What makes this article so cute is also what makes it so galling:  we know that, at best, these “revelations” will only serve to embarrass Reid temporarily, or perhaps provide fodder for political opponents.  Beyond that, the facts carry with them an air of fatalism — a “that’s just how things are done in DC” tenor that has resigned itself to the fact that of course nothing will ever be done legally to look into Reid’s dealings, or to the dealings of any of these politicians who grow rich on insider schemes or by pushing legislation as a quid pro quo for sweetheart arrangements.

Sorry, but I find that unacceptable. Time was when we — the governed, for whom these public servants ostensibly work — would have tarred and feathered the thieving scum enriching themselves at our expense and in our names, then run them out of town on a rail.  Nowadays, this kind of thing — though cast as unacceptable — is nevertheless routinely acceptedWe grouse about it, but nothing is done to stop it — and worse, we have resigned ourselves to the notion that doing nothing to punish such behavior is itself a part of the status quo that can’t be challenged.


Just because lawmakers are able to write laws exempting themselves from prosecution in many cases doesn’t mean we have to accept the validity of those laws.

Want to start taking back the country?  Start by tearing away the layers of immunity lawmakers grant themselves.



Posted by Jeff G. @ 8:54am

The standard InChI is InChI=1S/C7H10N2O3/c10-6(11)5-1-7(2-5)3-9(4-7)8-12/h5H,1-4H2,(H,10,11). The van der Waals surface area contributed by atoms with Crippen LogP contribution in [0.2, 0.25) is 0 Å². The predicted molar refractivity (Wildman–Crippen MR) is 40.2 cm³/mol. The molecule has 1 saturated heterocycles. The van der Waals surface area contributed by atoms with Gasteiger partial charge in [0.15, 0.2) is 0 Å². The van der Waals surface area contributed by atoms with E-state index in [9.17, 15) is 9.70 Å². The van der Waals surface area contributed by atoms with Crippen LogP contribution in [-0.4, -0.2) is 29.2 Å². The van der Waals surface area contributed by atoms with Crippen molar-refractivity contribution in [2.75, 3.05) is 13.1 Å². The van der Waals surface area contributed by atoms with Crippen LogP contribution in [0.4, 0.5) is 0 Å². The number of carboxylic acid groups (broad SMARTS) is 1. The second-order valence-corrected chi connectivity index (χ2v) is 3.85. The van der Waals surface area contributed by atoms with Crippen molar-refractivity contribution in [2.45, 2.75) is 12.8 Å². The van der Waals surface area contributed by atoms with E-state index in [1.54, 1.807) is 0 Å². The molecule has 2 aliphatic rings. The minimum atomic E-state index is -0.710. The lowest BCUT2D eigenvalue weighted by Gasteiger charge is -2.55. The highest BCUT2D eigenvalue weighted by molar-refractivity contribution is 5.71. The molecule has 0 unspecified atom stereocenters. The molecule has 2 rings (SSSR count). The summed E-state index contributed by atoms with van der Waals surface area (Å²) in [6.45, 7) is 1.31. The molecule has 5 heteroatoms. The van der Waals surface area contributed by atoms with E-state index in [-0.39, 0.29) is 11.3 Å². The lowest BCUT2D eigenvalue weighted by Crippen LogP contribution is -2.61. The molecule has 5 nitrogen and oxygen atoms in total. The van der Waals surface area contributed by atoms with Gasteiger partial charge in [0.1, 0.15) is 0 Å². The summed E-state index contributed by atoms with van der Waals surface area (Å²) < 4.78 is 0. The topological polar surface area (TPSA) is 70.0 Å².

Comments (22)

  1. How did Barak Obama get rich?

    The same way Harry Reid did!

  2. If a democrat tells you capitalism is theft, and business greed and corruption, you may be sure he’s speaking from personal experience.

  3. But laws aren’t meant for Democrats

    A Democratic committee chairman overrode his own subpoena three years ago in an investigation of former subprime mortgage lender Countrywide Financial Corp. to exclude records showing that he, other House members and congressional aides got VIP discounted loans from the company, documents show.

    The procedure to keep the names secret was devised by Rep. Edolphus Towns, D-N.Y. In 2003, the 15-term congressman had two loans processed by Countrywide’s VIP section, which was established to give discounts to favored borrowers.

    The effort at secrecy was reversed when Towns’ Republican successor as chairman of the House Oversight and Government Reform Committee, California Rep. Darrell Issa, issued a second subpoena. It yielded Countrywide records identifying four current House members, a former member and five staff aides whose loans went through the VIP unit. Towns was on the list.

  4. Or what Darleen said.

  5. Harry Reid, the registered sex offender and pedophile? He got rich off of shady land deals. And his daughters’ hard work (sic) at the Bunny Ranch.

  6. Harry made his money the old fashioned way; he brokered deals in Wash and Carson City for his pals in NV and helped get bills passed that would funnel more money there way or make it easier to cheat the people, the state or the federal govt.